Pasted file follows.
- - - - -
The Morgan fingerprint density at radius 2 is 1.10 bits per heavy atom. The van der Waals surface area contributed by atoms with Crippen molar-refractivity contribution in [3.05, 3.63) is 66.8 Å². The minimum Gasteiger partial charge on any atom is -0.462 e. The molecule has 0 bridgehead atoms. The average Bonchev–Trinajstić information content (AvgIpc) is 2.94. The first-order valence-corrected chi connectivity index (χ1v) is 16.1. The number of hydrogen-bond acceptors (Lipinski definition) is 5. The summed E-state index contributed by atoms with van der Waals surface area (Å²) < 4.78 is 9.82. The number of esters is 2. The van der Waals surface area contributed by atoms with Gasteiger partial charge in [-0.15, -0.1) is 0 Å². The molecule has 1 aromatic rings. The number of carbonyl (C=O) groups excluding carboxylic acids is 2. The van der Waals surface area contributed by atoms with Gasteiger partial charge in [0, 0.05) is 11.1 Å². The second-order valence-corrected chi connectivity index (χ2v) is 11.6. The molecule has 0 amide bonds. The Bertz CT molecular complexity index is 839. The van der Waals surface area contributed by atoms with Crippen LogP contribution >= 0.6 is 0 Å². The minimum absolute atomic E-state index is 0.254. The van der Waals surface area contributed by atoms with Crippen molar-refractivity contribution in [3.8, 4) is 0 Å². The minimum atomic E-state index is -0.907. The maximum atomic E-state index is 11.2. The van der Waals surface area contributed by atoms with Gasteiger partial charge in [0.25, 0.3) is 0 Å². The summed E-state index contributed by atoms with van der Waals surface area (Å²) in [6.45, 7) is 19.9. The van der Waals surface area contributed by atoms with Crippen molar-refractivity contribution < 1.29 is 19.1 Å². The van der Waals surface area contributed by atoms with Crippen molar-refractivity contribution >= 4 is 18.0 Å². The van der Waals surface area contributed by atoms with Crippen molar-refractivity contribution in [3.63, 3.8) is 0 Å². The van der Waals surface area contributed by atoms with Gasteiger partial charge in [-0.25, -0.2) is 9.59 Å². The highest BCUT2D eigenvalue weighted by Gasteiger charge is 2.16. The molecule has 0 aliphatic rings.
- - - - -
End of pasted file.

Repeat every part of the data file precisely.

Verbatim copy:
The Morgan fingerprint density at radius 2 is 1.10 bits per heavy atom. The van der Waals surface area contributed by atoms with Crippen molar-refractivity contribution in [3.05, 3.63) is 66.8 Å². The minimum Gasteiger partial charge on any atom is -0.462 e. The molecule has 0 bridgehead atoms. The average Bonchev–Trinajstić information content (AvgIpc) is 2.94. The first-order valence-corrected chi connectivity index (χ1v) is 16.1. The number of hydrogen-bond acceptors (Lipinski definition) is 5. The summed E-state index contributed by atoms with van der Waals surface area (Å²) < 4.78 is 9.82. The number of esters is 2. The van der Waals surface area contributed by atoms with Gasteiger partial charge in [-0.15, -0.1) is 0 Å². The molecule has 1 aromatic rings. The number of carbonyl (C=O) groups excluding carboxylic acids is 2. The van der Waals surface area contributed by atoms with Gasteiger partial charge in [0, 0.05) is 11.1 Å². The second-order valence-corrected chi connectivity index (χ2v) is 11.6. The molecule has 0 amide bonds. The Bertz CT molecular complexity index is 839. The van der Waals surface area contributed by atoms with Crippen LogP contribution >= 0.6 is 0 Å². The minimum absolute atomic E-state index is 0.254. The van der Waals surface area contributed by atoms with Crippen molar-refractivity contribution in [3.8, 4) is 0 Å². The minimum atomic E-state index is -0.907. The maximum atomic E-state index is 11.2. The van der Waals surface area contributed by atoms with Gasteiger partial charge in [0.25, 0.3) is 0 Å². The summed E-state index contributed by atoms with van der Waals surface area (Å²) in [6.45, 7) is 19.9. The van der Waals surface area contributed by atoms with Crippen molar-refractivity contribution < 1.29 is 19.1 Å². The van der Waals surface area contributed by atoms with Crippen molar-refractivity contribution >= 4 is 18.0 Å². The van der Waals surface area contributed by atoms with Crippen molar-refractivity contribution in [3.63, 3.8) is 0 Å². The van der Waals surface area contributed by atoms with Gasteiger partial charge in [-0.25, -0.2) is 9.59 Å². The highest BCUT2D eigenvalue weighted by Gasteiger charge is 2.16. The molecule has 0 aliphatic rings.